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The Carbon Offset Mirage: Smoke, Mirrors, and Greenwashing? Let me explain.

I had a spirited debate with a good friend last week on carbon offsets.  It would be good to put my thoughts out for the public. Here goes…

Climate change or as I prefer to call it climate chaos, is tightening its grip on our planet. Naturally, the appeal of carbon offsetting has skyrocketed. At first glance, it’s a neat solution: emit here, offset there. But beneath the appealing veneer of “going green,” a storm of controversy brews (storm, get it? 😉). Is carbon offsetting the climate equivalent of buying indulgences, or does it have a genuine place in our climate solution arsenal? 

Carbon Offsetting: The Easy Way Out?

Carbon offsetting seems almost too good to be true. Had a long-haul flight? No worries, just plant a few trees, and you’re back in Mother Nature’s good books. But let’s be real. You can’t just swipe your credit card, buy some ‘green credits’, and undo the environmental damage. The devil is in the details—or in this case, in shady practices like questionable additionality and murky accounting.

Additionality: Or, “Would You Have Done It Anyway?”

One of the loudest criticisms lobbed at carbon offsetting is the issue of additionality. Think of it this way: If a billionaire donates to a charity after getting a huge tax incentive, was he really being altruistic? Similarly, if a project funded by carbon offsets would’ve happened anyway without the extra cash from offsetting, where’s the real benefit?

Reforestation projects, for instance, are notorious for this. Some forests tagged for these offsets might never have seen an ax. They’re just sitting there, looking pretty and soaking up CO2, but the funds meant to “save” them were perhaps redundant from the start.

“Trust Us, We’re Green”: The Transparency Sham

Just because something is labeled green doesn’t mean it’s genuinely eco-friendly. Despite standards like the Verified Carbon Standard and the Gold Standard, the wild west of carbon offsets is rife with projects of questionable merit. Remember the Clean Development Mechanism (CDM) under the Kyoto Protocol? It ended up endorsing projects that, in some cases, were about as environmentally friendly as a coal mine in a national park.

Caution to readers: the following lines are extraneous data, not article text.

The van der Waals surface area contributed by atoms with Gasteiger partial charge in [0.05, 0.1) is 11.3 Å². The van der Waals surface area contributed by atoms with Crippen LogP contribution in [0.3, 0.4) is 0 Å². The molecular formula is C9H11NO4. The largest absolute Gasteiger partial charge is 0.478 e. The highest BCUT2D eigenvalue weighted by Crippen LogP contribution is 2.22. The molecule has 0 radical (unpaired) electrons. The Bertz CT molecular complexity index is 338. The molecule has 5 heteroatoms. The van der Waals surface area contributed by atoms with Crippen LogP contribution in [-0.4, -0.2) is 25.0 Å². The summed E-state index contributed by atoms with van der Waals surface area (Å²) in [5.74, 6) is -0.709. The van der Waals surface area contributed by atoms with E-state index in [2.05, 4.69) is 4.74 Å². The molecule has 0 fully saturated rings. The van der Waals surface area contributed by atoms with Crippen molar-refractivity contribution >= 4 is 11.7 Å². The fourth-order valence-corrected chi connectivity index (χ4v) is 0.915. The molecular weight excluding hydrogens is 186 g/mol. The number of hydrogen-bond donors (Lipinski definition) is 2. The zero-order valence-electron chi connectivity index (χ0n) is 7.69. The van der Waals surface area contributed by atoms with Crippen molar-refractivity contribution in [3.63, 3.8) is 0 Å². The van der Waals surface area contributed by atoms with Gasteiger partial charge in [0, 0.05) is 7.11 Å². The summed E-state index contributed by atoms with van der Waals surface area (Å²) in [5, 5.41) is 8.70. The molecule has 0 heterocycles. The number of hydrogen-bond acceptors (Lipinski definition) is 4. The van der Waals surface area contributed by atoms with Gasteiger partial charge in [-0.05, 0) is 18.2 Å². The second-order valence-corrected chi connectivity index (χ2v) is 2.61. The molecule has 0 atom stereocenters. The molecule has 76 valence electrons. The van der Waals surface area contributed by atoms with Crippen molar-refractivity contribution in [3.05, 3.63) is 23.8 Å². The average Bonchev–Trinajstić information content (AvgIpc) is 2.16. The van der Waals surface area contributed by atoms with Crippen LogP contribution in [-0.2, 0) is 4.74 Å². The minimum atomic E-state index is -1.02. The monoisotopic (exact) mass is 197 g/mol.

Here are some examples:

  1. Large Hydroelectric Dams: Hydroelectric projects, especially large dams, have often been approved under the CDM. While these projects indeed produce renewable energy, they also have significant environmental and social impacts. Large reservoirs can lead to deforestation, disrupt local ecosystems, and displace communities. Additionally, stagnant water in these reservoirs can lead to the production of methane, a potent greenhouse gas.
  2. HFC-23 Reduction Projects: Some projects focused on reducing emissions of HFC-23, a byproduct of HCFC-22 (used in refrigeration and air conditioning). While HFC-23 is a potent greenhouse gas, many argued that these projects provided excessive financial rewards compared to the actual cost of destruction. This could incentivize the production of more HCFC-22 just to gain credits from destroying the byproduct.
  3. Palm Oil Biodiesel: While biodiesel sounds environmentally friendly, the mass production of palm oil for this purpose has led to widespread deforestation, especially in countries like Indonesia and Malaysia. Deforestation not only releases stored carbon in trees but also destroys habitats for endangered species.
  4. Waste-to-Energy Projects: Some CDM projects involve incinerating waste to produce energy. While this process reduces methane emissions from landfills and generates power, it can also release other pollutants into the air and usually doesn’t promote waste reduction or recycling.

Note: many CDM projects did indeed lead to meaningful emissions reductions and brought valuable co-benefits to host countries. However, the examples above highlight the importance of rigorous oversight and the challenges of ensuring that environmental projects produce genuine, sustainable benefits.

Carbon Offsetting: Savior or Snake Oil?

To some, offsetting is akin to slapping a Band-Aid on a gaping wound and hoping for the best. Why bother transforming industries or lifestyles when you can just buy your way out of the guilt?